Monarch Population Declines

The Center for Biological Diversity, along with over 20 other conservation organizations, has called on Congress to provide more than $100 million per year for the conservation of monarch butterflies to help stem their rapid population decline.

The latest annual count for the eastern monarch butterfly population was the second-lowest ever recorded. The population declined by nearly 60% from the previous year and is only 1/6 of the size needed to be out of the danger zone of migratory collapse. The western population of monarchs, which famously winters on the California coast each year, remains at just 5% of what it once was.

The eastern monarch butterfly population in 2024 is only 1/6 of the size needed to be out of the danger zone of migratory collapse. Credit: Center for Biological Diversity

“More than America’s most beloved butterfly, the monarch is a symbol of wonder, transformation and resilience,” said Stephanie Kurose, deputy director of government affairs at the Center for Biological Diversity. “This may be Congress’ last chance to save monarchs before they become the face of the extinction crisis.”

Monarchs (Danaus plexippus) fly during the day, typically traveling alone. They do not migrate in flocks like many birds.

The migration of monarch butterflies has been moving towards extinction because of landscape-scale threats from pesticides, development and habitat loss in the United States. The loss of overwintering habitat in Mexico is also an existential threat to the monarchs’ future. The oyamel fir stands where the eastern population of monarchs roost are threatened by illegal logging, land conversion for farming, and climate change.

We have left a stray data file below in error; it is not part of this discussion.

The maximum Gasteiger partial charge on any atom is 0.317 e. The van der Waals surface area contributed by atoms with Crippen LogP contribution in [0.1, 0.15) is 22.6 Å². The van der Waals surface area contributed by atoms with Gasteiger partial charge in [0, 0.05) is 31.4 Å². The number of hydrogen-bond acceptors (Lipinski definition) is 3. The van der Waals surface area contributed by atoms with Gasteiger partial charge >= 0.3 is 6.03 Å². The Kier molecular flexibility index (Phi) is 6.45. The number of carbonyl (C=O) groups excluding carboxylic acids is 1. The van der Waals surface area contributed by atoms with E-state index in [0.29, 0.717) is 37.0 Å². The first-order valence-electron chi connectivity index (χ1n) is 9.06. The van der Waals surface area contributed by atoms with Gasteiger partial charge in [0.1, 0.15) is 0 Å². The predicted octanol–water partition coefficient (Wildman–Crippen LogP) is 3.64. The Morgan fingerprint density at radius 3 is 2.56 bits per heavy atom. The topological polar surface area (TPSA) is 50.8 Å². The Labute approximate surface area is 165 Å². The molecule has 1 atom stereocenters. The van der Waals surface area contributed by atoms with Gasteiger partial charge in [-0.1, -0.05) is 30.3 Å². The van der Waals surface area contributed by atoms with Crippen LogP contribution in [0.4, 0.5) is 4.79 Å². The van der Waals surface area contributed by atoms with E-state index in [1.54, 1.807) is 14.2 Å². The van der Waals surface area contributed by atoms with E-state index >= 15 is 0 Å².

Conservation organizations are asking that Congress to spend $100 million per year to restore 1 million acres of milkweed and pollinator habitat in the U.S. They also are asking Congress to increase funding for the U.S. Forest Service’s International Program to ramp up its efforts in Mexico to combat illegal logging and provide additional capacity for local communities to sustainably manage the monarchs’ overwintering habitat.

An area affected by illegal logging in 2015. Image by José Arnulfo Blanco García.

“The status quo of paltry funding and half-baked policies doesn’t work,” said Kurose. “If we let monarchs go extinct when we could have saved them, that’s a moral failure on our part.”

These are monarch butterflies roosting on an Oyamel fir tree in the Monarch Butterfly Biosphere Reserve, Mexico. (Image courtesy of Eligio Garcia-Serrano (Monarch Fund, Zitácuaro, Mexico) and Ambiente Cielo Rojo)

“With monarch butterflies now down 90 percent in the last 20 years, we simply must do more if we are going to be successful in reversing monarch butterfly decline. We must continue working together to help save the monarch butterfly and reverse the overall trend of declining wildlife populations in the United States.” Collin O’Mara, president and CEO of the National Wildlife Federation.

Click here to learn ways you can help our monarch butterflies. (Four Things You Can Do To Help the Monarchs by Hannah Rosengren.)